(By Special Correspondent – Sarajevo):
On 28 August 2014, the Post-Conflict Research Center’s project “Ordinary Heroes” was awarded first place by the United Nations Alliance of Civilizations (UNAOC) and the BMW Group at the Intercultural Innovations Award Ceremony held during the 6th Global Forum of the UNAOC in Bali, Indonesia. More than 1,200 participants representing heads of states and governments, foreign ministers, and members of the Alliance Group of Friends attended this year’s Forum.
The award ceremony was opened with President Nassir Abdulaziz Al-Nasser, United Nations High Representative for the Alliance of Civilizations, who highlighted the role of the Intercultural Innovation Award in ensuring the global forum produced results. He stated, “We need to ensure that this dialogue leads to action that is real and concrete and makes this world better for everyone. The Intercultural Innovation Award is an extraordinary example of this commitment to action.” Referring to the awardees, he emphasized, “They all represent living models of how intercultural dialogue can lead to more peaceful and inclusive societies. Creativity, commitment, resilience, courage and passion are all qualities that the define the people that will be honored tonight.”
UN Secretary-General Ban Ki Moon stressed the necessity of the award winners’ commitment to their work and stated that PCRC’s work was evidence that the use of multimedia, educational approaches in building peace and stability works. During his opening speech he stated, “We live in a time of transformation. Our world is changing rapidly, to keep pace we must strengthen cooperation, we must be innovative in expanding the space for dialogue, and we must break down barriers of mistrust and build new avenues of understanding.”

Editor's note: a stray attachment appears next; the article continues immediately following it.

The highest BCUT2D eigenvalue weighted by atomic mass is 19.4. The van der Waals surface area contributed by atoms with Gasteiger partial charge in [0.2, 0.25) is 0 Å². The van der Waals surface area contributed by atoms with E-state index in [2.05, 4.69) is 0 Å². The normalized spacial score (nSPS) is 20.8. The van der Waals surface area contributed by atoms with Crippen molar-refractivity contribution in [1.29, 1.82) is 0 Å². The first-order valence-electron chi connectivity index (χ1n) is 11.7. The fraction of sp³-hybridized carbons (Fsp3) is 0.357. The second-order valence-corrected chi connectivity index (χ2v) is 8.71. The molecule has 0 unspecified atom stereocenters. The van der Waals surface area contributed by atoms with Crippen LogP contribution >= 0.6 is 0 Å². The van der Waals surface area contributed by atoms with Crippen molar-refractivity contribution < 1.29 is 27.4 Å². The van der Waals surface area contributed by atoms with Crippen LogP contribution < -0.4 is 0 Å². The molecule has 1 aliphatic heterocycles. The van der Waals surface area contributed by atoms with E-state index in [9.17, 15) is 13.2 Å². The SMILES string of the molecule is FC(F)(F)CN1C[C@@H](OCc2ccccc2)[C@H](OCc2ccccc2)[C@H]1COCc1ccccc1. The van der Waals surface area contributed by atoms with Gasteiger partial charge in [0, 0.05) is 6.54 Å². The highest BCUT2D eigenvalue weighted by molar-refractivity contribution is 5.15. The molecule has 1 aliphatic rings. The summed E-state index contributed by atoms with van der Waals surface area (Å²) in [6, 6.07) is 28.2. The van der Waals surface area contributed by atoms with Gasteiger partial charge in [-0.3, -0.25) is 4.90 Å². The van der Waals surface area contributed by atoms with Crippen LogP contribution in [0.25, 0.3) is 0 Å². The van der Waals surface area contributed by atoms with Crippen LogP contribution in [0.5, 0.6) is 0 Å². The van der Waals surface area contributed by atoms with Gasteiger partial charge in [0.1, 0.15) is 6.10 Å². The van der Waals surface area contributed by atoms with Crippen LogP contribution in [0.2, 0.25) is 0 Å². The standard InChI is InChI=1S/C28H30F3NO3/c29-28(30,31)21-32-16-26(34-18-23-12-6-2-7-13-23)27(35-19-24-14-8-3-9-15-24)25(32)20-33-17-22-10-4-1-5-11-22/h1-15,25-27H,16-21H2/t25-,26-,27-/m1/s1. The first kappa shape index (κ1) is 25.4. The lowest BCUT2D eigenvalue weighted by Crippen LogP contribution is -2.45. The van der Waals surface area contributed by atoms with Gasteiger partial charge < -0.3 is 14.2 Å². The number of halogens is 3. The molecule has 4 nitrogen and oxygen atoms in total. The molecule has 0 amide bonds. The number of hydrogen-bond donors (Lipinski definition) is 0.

Bill McAndrews, Vice President of Communications Strategy and Corporate and Market Communications for the BMW Group stated, “Each awardee is a true pioneer. A catalyst for intercultural dialogue. Such individuals as the awardees this evening have incredible potential to initiate positive change in our world, not only today but in the future. This is why we are convinced of the great value of our unique cooperation with the UNAOC. Together we will continue to support initiatives and help maximize their impact, not only today, but in the future”
Founder and Executive Director of PCRC Velma Šarić makes it clear that the support of the UNAOC and BMW Group can not only make it possible for PCRC to continue its activities within Bosnia, but can also broaden its reach by helping the organization expand its activities into other countries in the former Yugoslavia. PCRC believes that this project’s impact should not stop there, however, and PCRC is working with the UNAOC and the BMW Group to develop materials that can be used by like-minded organizations throughout the world who want to replicate the project in their communities.